Last Saturday, we had a grading. I just went along for the fun. A few white belts got their first stripe. What was fun to watch was someone testing for purple belt.
He had to work hard, there were countless rounds of wrestling and then more and then some more... His technique is obviously good, as despite fatigue, he did really well. It really was impressive to watch. I was so pleased for him, too. He is one of the nicest guys in our school.
On the one hand it scares me to see what's expected, on the other hand, it's something to aspire to. Not that I need to worry about getting to that level for a few years yet....
I've been to four other classes.
Last Friday we warmed up as usual, but did some standing pummeling as well. Then we worked on the transition from lockdown to whip up to dogfight. Then attacks from dogfight, mainly electric chair and taking the back.
I had a couple of rolls. One with a heavy blue belt who tends to let me work instead of smashing me, but I have to work, so he's a great partner. The other roll was with a young guy who goes 110% every time. He doesn't seem to care for technique, it's all about forcing things with strength and speed, and he's always rattling on about some fancy killer technique he saw on youtube.... Gah. As one of the other guys said, thankfully Mr.110% doesn't come very often. I made a mistake, he got my back, and rather than having my jaw crushed, I tapped to his rnc. Before going home, I watched one of the blue belts taking him down a peg.
On Monday, we drilled four attacks from closed guard: armbar, triangle, take the back and a cross lapel choke. The choke setup is to overhook one arm and grab the far lapel. With this, we can control the posture of the person in our guard and the collar is anchored down. Also, he loses the use of one arm. With the other hand, we can then reach into the opposite collar and go for the choke.
Wednesday lunchtime, we also did cross lapel chokes. I worked with one of the very new guys, who was a bit timid and unsure to grab hold of my collar properly and choke hard. I assured him that I'd tap if it works, but he was still being super careful, when the instructor came over and gave him the "you should not be NICE to her" and "she will choke YOU" lectures :-) . After that, his chokes weren't bad. In all, we drilled the choke from mount quite a bit, then we did three variations of grips for the same choke from closed guard.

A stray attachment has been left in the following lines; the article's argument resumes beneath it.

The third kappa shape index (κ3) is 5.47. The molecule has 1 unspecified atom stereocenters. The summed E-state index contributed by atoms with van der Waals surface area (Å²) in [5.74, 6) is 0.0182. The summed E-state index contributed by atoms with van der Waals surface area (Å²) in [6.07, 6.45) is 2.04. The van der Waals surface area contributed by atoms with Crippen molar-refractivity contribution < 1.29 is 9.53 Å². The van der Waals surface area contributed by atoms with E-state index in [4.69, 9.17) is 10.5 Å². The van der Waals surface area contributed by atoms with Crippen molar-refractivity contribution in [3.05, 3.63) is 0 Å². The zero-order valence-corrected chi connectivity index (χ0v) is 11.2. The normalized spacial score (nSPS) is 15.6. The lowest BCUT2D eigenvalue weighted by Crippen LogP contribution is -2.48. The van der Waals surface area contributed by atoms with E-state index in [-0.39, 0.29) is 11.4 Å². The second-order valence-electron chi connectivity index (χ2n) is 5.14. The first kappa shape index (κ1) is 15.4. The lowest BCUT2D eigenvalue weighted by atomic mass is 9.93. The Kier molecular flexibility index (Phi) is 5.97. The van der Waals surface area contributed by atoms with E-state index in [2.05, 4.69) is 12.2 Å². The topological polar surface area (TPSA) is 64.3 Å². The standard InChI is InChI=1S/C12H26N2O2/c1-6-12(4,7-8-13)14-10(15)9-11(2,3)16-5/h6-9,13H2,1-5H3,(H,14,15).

On Wednesday evening, we worked on rubber guard and drilled the transition from mission control to chill dog (bleh, I hate those stupid names!) and then jiuw claw. We also looked into how we can get an armbar from mission control or chill dog. And how to get the triangle from mission control. I'm getting the hang of this stuff and it helps to have long legs and reasonable flexibility. The only issue I have sometimes is that due to the length of my legs, it can be hard to get my feet on their hips. But maybe I'm just not in a good position, maybe I need to adust by scooting up a bit first. Of course, having broken them down, it's hard to move myself, being sandwiched between mat and my partner's body. I think this needs a bit more work. But I have had success with rubber guard, so I'll keep working on it.
I had a couple of rolls. One thing I saw in some instructional the other day was to deflect people's arms as they are passing one's guard, this denies them the abiltiy to settle and gives me room to hip escape and regain guard. I tried that when the opportunity came up, and I had partial success. So that's something else I'm going to work on.
I've also been watching Rigan Machado's instructional on triangles, and without being aware of it, I started buggerising around with open guard, spider guard even and looked for a triangle. Then my partner laughed and said: funny, that looks like a Rigan move. Well, he's the guy who lent me the dvd :-)